I'm going to have to buy a speed controller, wire to connect the electronics, and some more nuts & bolts.

I would say that when I'm all done I will have a project cost of about $350

JavaDog
01-25-2005, 02:13 PM
I would say that when I'm all done I will have a project cost of about $350

Hot damn, I'm spending that on the Geckos alone!

Can't wait to see what you'll be able to crank out (and accuracy) once you get this up and running. Really excellent work thus far! :cheers:

mvaughn
01-25-2005, 02:18 PM
Thanks JavaDog,

This machine is really just a proof of concept for my wife. If I can show her all the potential that CNC has to offer, then I can build a bigger better machine.

mvaughn
01-27-2005, 01:08 PM
I have a question for you guys.


If you look back at my last set of pictures you will see the flange bearings I'm using to mount my lead screws. I will use one bearing per lead screw and use the stepper to hold the opposite end.

The question I have goes like this: Does it matter what end of the lead screw the bearing holds?

My theory so far is that I should mount the flange bearings for each axis near the home position of the machine. That way, on average, there will be less distance between the bearing and the lead nut; which will allow for less flex when "pushing" with the lead screw.

I really need your opinions on this matter...

Thanks,
Mark

BobLWeiss
01-27-2005, 01:10 PM
Thanks for the offer cnc2k, I'm going to wait for a while and give my 12 volt setup a chance first.


I've ordered some flange bearings so I can mount my lead screws. Victorbl is using these on his cnc router and I thought I should grab a few of them since they are only $7.95 USD each.

http://www.surpluscenter.com/item.asp?item=1-201-08-4

I also got a new digital camera for Christmas and have no excuse to delay this project any longer.

Since my lead screw flange bearings are on the way, I decided it was time to build my lead nuts. I'm using 1/2 10tpi generic ACME thread from Enco. I cut off a 9 inch piece of it and made an ACME tap with my drill press as a makeshift lathe and a cutoff wheel to cut reliefs in the tap.

For the lead nut I'm using 3/4 inch thick bits of UHMW. I bored a 3/8 inch hole in them and used the acme tap. Each lead nut took about an hour to fully tap and get them running smoothly. I used the drill press to hold the tap perpendicular to the lead nut, and turned the drill press by hand to get it tapped. It took quite a bit of effort to tap the UHMW because it seemed like it didn't cut all the material the first run through. I had to run the tap through several times until it stopped removing material from the nut.

Next, I threw the UHMW lead nuts in the freezer to firm them up and shrink them slightly. I chucked the ACME tap in an electric drill and ran it through the nuts several times.

Now the nuts spin freely and there is no noticible backlash.

How did you get the threaded rod smooth on one end? The rod from Enco is threads from end to end correct?

BobLWeiss
01-27-2005, 01:15 PM
By the way, NICE MACHINE!!

I have another question for ya, how did you connect the steppers to the threaded rod? I assume you used a coupler but where did you get it from? The threaded rod is 1/2" right? Steppers 1/4"?

Thanks,
Bob

mvaughn
01-27-2005, 01:20 PM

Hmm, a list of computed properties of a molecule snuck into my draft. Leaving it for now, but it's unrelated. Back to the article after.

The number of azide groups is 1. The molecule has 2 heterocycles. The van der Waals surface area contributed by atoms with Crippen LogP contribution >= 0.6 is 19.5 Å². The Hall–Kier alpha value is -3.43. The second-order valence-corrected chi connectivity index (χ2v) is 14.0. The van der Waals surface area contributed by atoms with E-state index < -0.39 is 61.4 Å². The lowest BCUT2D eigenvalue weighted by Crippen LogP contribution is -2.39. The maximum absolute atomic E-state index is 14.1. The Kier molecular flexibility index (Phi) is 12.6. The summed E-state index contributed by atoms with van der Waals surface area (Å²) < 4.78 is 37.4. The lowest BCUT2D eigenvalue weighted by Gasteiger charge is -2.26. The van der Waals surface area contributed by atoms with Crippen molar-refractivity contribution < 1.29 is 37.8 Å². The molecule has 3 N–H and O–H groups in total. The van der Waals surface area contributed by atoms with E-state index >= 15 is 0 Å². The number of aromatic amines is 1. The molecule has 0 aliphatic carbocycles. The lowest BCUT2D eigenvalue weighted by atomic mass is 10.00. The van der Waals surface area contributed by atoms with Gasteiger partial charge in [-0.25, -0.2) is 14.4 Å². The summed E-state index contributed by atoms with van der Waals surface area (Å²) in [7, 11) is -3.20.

How did you get the threaded rod smooth on one end? The rod from Enco is threads from end to end correct?

This may sound crazy, but it's true.


I chucked the 1/2 acme into my drill press and used a flat file to slowly file the tap down to 1/4 inch. I occasionally used my caliper to check the diameter.

It was a slow process, and made we wish I had a lathe.

mvaughn
01-27-2005, 01:27 PM
By the way, NICE MACHINE!!

I have another question for ya, how did you connect the steppers to the threaded rod? I assume you used a coupler but where did you get it from? The threaded rod is 1/2" right? Steppers 1/4"?

Thanks,
Bob

Thank you,

I haven't yet connected my steppers. What you see in the last set of pics is the flange bearing supported by 1/2 inch drill rod. The drill rod is run through some 1/2 inch holes I bored. It's my way of getting the holes in the gantry, lead nut, both ends of the machine, and the flange bearings lined up and centered. After I get the lead nut, steppers, and flange bearings mounted, I'll enlarge the 1/2 inch holes.

I'm planning on turning down the ends of the acme rod the same way I did on my acme tap. Then, I will join the steppers to the acme with a 1/4 inch inner diameter piece of tubing. (hopefully hydraulic line)

mvaughn
01-27-2005, 11:21 PM
In case some of you missed my question from above...


I have a question for you guys.


If you look back at my last set of pictures you will see the flange bearings I'm using to mount my lead screws. I will use one bearing per lead screw and use the stepper to hold the opposite end.

The question I have goes like this: Does it matter what end of the lead screw the bearing holds?

My theory so far is that I should mount the flange bearings for each axis near the home position of the machine. That way, on average, there will be less distance between the bearing and the lead nut; which will allow for less flex when "pushing" with the lead screw.

I really need your opinions on this matter...

Thanks,
Mark

yukonho
01-28-2005, 02:38 AM
I dont think it much matters which end you mount the bearing on. I have mine on the opposite end of the steppers and have no difficulties at all.
colin

victorbl
01-28-2005, 01:55 PM
Hey mvaughn, I can provide one perspective on your question. While I'm by no means a seasoned cnc'r like most of the people on the forum, I can say that with my machine it makes absolutly not difference. I have my Y and Z axis with the flange bearing on the home side, and my X axis with the stepper on the home side. Basically, if your machine is aligned properly, your threaded rod should float in the assembly, and all the weight should be supported by your drill rod/linear bearings/etc.

When I aligned my machine, I would place the threaded rod in position w/o the motor or flange bearing...and adjust the drill rod until the acme threaded rod literally floated in the dead center of the flange bearing mount and motor mount. This gave me the best performance in terms of no binding.